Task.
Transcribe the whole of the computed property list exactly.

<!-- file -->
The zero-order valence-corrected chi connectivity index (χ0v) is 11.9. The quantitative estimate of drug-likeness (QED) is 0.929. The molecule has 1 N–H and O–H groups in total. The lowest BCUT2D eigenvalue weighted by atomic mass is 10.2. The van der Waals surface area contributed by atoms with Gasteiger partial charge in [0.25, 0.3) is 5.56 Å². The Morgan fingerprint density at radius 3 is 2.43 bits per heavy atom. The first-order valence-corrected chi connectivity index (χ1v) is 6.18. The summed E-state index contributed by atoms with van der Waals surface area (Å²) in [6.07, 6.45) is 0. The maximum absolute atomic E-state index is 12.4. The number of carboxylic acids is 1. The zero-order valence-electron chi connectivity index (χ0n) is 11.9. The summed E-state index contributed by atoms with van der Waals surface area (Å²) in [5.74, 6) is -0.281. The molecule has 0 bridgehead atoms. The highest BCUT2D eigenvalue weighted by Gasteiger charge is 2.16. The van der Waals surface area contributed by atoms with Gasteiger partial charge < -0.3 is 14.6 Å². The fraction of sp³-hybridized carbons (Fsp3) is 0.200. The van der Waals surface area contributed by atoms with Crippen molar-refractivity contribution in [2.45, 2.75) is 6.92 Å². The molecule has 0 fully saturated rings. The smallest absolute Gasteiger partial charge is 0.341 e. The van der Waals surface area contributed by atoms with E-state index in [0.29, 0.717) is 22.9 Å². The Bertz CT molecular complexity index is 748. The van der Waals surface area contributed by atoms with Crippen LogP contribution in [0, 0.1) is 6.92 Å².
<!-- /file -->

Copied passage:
The zero-order valence-corrected chi connectivity index (χ0v) is 11.9. The quantitative estimate of drug-likeness (QED) is 0.929. The molecule has 1 N–H and O–H groups in total. The lowest BCUT2D eigenvalue weighted by atomic mass is 10.2. The van der Waals surface area contributed by atoms with Gasteiger partial charge in [0.25, 0.3) is 5.56 Å². The Morgan fingerprint density at radius 3 is 2.43 bits per heavy atom. The first-order valence-corrected chi connectivity index (χ1v) is 6.18. The summed E-state index contributed by atoms with van der Waals surface area (Å²) in [6.07, 6.45) is 0. The maximum absolute atomic E-state index is 12.4. The number of carboxylic acids is 1. The zero-order valence-electron chi connectivity index (χ0n) is 11.9. The summed E-state index contributed by atoms with van der Waals surface area (Å²) in [5.74, 6) is -0.281. The molecule has 0 bridgehead atoms. The highest BCUT2D eigenvalue weighted by Gasteiger charge is 2.16. The van der Waals surface area contributed by atoms with Gasteiger partial charge < -0.3 is 14.6 Å². The fraction of sp³-hybridized carbons (Fsp3) is 0.200. The van der Waals surface area contributed by atoms with Crippen molar-refractivity contribution in [2.45, 2.75) is 6.92 Å². The molecule has 0 fully saturated rings. The smallest absolute Gasteiger partial charge is 0.341 e. The van der Waals surface area contributed by atoms with E-state index in [0.29, 0.717) is 22.9 Å². The Bertz CT molecular complexity index is 748. The van der Waals surface area contributed by atoms with Crippen LogP contribution in [0, 0.1) is 6.92 Å².